Nail salon workers
Lined up in a row of five
Taking a selfie
Nail salon workers
I'm very excited to be part of the second Taboo Tales event in New York City on Monday, October 10th. Taboo Tales is the long-running show from Los Angeles where people tell stories about their fucked-up lives. Come out and see us at The PIT on Monday and I guarantee you'll feel better about yourself.
Now, I'll let Taboo Tales tell you more...
We've learned New Yorkers are pretty fucked up so we're putting on our second show on October 10th. It's Columbus Day so tell all your friends to come out and discover this one of a kind storytelling show where we talk about topics no one wants to discuss in public.
Our BRAVE storytellers for this show will be:
Hosted by Vanessa Golenia and Kejal Macdonald
Happening at the PIT theater (24th and Lex)
7pm. Arrive by 6:30pm.
Save some money and get your tickets in advance!
$10 online tickets // $13 at the door
Want to see how much fun we had at the last one? Say no more. Check our event photos.
SEE YOU THERE!
rip'd open and crush'd on the
subway floor. Tragic.
for the kid in all of us
The articles are beginning to pile up in my queue again, so it's time to clear them out and fill you in on some of the fascinating things happening in the world of Mormonism...
What do Utah Mormons have in common with the Orthodox Jews of Brooklyn? According to this fascinating Time article by Jon Birger, both religious communities are in matchmaking turmoil thanks to an excess of single women.
The wide-ranging piece is excerpted from Birger's new book Date-onomics: How Dating Became a Lopsided Numbers Game, and it explains how the gender imbalance has arisen in both populations, and what unexpected consequences have followed.
Tourists in Times Square
Blocking the sidewalk to gape
At an ambulance
When last we left our not-so-heroic hero Pell "Franny" Franziskaner, he was no closer than he was at the start to figuring out who is sabotaging his cocktail party and threatening to kill him, nor to completing or even figuring out the task he's been given by the super-duper advanced A.I. called Hondo. But at least he's invented a cool new party game called dueling holaoke! Will Franny unravel the mysteries before it's too late? And will Hondo ever make an appearance at the party?
Learn all the answers now...
Part One: http://acrossthemargin.com/odfkpo/
Or actually, the first half of this 11,000-word story is available today. The second half will go live tomorrow morning.
And to be honest, it's not exactly brand-new, either, though this is the first time readers are seeing it. According to an old blog post, I was working on this story during a trip to Malta and the Middle East in May 2008. It was one of those stories that started with the title, and as I worked out the basic situation of the story the plot and its world, things grew very complicated indeed, even given that I decided to set it in the same near-future historical continuum as a couple of my earlier stories. I clearly remember the bar in Chicago's Bucktown neighborhood where I was sitting when I named the main character Pell Franziskaner. According to my records, I finished the first draft around the time Barack Obama began his first term as president.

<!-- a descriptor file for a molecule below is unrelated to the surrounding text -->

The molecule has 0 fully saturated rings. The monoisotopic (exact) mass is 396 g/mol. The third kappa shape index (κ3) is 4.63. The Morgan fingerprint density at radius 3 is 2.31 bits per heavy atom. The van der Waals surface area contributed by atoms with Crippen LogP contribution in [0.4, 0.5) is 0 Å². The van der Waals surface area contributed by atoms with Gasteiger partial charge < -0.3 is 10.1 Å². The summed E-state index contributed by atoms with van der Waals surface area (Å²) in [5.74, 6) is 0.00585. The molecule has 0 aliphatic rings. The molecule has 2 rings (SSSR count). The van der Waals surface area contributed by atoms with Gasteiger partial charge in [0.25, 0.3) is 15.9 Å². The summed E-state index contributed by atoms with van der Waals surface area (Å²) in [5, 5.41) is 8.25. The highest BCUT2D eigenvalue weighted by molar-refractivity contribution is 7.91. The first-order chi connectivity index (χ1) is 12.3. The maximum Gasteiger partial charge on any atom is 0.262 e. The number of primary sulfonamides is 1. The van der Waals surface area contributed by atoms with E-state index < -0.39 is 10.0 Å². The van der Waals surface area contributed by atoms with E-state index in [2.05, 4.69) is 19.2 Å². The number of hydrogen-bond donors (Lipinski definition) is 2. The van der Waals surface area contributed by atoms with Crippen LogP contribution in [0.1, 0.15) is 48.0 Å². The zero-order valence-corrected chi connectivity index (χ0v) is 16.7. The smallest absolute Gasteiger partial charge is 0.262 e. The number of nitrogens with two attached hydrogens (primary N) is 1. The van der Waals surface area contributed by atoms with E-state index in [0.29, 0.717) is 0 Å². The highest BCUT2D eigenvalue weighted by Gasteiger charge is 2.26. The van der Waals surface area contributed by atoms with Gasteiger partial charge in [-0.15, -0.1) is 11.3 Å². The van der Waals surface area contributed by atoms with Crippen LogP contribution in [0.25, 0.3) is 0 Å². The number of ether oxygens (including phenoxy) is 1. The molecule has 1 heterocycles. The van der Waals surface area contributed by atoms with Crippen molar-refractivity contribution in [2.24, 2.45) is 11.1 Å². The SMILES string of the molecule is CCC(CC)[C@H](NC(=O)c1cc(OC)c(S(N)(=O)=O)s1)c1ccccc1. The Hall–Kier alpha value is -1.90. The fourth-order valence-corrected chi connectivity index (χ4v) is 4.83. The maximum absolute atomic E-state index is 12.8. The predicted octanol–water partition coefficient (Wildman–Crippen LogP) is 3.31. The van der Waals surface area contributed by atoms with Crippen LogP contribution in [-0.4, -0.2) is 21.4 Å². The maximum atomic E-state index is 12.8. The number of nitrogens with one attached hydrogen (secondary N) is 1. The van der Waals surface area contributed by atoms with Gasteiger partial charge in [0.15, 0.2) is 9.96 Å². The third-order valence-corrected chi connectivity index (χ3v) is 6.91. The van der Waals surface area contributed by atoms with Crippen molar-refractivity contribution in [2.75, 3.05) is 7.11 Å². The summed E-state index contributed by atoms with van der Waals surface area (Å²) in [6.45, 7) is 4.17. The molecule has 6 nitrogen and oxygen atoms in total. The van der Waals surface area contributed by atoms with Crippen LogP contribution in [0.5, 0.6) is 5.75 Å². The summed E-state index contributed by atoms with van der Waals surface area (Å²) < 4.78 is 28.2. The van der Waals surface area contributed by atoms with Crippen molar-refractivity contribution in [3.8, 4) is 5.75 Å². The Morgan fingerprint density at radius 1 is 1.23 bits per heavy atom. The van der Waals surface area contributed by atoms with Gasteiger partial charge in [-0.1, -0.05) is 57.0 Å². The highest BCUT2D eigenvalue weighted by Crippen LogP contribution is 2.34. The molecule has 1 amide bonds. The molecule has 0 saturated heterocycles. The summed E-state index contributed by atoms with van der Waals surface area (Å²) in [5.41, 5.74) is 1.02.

The story was a difficult one to write because I needed it to be light and frothy but dense at the same time. I took the Jeeves and Wooster stories as my model, though I think you'd be hard-pressed to see that in this final version. Connie Willis's screwball comedies like "Blued Moon" were an inspiration too, though again...
I had just backed very carefully into a space barely wide enough for the car. My friend Kevin was riding shotgun, my dog Ella in a nest in the back seat. Funny, I thought as the man angrily waved me back into the alley, we only missed our target by about twelve feet.
That was exactly one year ago this eveningWednesday, June 26, 2013. It was the tail end of a 24-hour odyssey that already felt like a dream.
In reality, though, the odyssey went back much farther. For months, Laura and I had been planning a move from Chicago back to New York City. The company she worked for had offered her a job in its New York office, and in fact she was already spending much of her time there, transitioning into her new role. It fell to me to make all the arrangements for moving, to get everything packed, and to find us a new place to live.
A few blocks from home, I pointed across the street. "How about we stop over there at Dunkin."
"No," she said resignedly, "I don't want a donut from Dunkin."
That evening we went into Manhattan to see Lady Gaga's next-to-last concert on the next-to-last night of Roseland Ballroom's existence. I didn't consider myself a Lady Gaga fan, but the spectacle was pretty great.